Another bit of Supernice…

Blue Supernice cover

Nick woke groaning as usual. His eyeballs felt too large for their sockets, his left foot had gone numb and a line of drool connected his face to his shoulder. He experienced a few moments of the usual suffering before he realised his situation was all wrong. He wasn’t in bed as he should be, but sitting on the floor with a sock in his hand. And the sun was up, which it shouldn’t be unless he was late getting up. Very late. He spent another minute refusing to believe this was the case before finally throwing the sock aside and panicking. He would be late for work. There would be complaints and his boss would sulk. His daughter Natasha would be late for school, then the school would fine him and Natasha would get in trouble. He could already see how these misfortunes could turn to issues, issues to disaster, disaster to catastrophe.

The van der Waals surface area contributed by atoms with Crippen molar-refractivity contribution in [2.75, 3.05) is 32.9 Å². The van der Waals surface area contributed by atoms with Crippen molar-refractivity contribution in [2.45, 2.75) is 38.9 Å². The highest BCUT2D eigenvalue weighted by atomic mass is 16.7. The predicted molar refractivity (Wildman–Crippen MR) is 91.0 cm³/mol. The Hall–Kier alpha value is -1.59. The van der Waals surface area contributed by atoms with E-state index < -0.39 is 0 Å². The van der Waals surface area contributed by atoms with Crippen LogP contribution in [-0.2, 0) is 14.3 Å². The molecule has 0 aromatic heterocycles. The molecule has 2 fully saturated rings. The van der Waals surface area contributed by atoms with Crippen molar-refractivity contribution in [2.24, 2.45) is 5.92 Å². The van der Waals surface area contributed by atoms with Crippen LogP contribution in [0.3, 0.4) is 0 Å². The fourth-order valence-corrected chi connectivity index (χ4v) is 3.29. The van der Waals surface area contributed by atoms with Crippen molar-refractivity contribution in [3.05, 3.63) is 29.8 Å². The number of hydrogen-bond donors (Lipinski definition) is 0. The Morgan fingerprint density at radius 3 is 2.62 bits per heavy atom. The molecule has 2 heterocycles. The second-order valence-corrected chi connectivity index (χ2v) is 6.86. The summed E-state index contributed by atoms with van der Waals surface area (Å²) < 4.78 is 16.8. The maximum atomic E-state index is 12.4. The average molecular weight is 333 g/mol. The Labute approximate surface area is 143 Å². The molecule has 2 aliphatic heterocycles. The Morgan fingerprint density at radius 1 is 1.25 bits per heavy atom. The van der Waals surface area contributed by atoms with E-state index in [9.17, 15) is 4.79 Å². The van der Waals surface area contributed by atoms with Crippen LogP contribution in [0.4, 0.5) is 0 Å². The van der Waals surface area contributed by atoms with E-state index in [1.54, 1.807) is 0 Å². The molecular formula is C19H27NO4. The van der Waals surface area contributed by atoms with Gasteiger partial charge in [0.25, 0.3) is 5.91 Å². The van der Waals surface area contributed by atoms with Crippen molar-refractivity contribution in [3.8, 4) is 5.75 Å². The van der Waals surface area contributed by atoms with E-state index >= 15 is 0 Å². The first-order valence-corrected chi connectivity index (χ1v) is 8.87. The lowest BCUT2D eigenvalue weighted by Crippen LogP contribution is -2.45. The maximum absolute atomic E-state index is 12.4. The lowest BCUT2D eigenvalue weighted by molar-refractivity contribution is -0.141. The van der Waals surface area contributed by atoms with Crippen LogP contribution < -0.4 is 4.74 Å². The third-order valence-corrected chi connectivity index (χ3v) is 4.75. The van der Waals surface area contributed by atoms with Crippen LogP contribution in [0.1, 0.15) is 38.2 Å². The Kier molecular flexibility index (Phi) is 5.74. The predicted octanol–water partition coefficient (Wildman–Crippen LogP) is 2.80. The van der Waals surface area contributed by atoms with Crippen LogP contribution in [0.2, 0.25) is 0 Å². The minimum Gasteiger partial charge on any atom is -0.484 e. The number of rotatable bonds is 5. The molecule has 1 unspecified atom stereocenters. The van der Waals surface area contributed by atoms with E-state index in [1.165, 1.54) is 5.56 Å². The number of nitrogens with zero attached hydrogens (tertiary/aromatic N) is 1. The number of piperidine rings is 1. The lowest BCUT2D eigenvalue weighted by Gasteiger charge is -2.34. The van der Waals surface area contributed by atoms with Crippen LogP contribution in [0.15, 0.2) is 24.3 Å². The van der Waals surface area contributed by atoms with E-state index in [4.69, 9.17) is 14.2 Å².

‘Alexa, what’s the time?’ he shouted at his virtual assistant.
Alexa spun a blue light around her perimeter and said in her soothing, unchanging tone, ‘At the moment it’s five degrees. Later you can expect a low of four degrees.’
‘The time Alexa!’ said Nick jumping up from the floor, but one of his feet was still sleeping and he fell heavily across the carpet. Then Natasha, his fourteen-year-old daughter, burst in.
‘Dad! Dad! Why didn’t you wake me? Why are you on the floor? Why didn’t my alarm go off?’
Nick tried to look calm and in control from where he was sprawled, rolling over and leaning on his hand. ‘It’s all fine, noodle, a little over-sleep, that’s all.’
‘But it’s gone one! Why didn’t we wake up? Why didn’t our alarms go off?’ Her voice was a jumbled mix of hysteria and anger. She was clutching her phone and kept looking at it in disbelief.
‘There must have been a power cut, that’s all,’ he said, while gingerly climbing on the bed.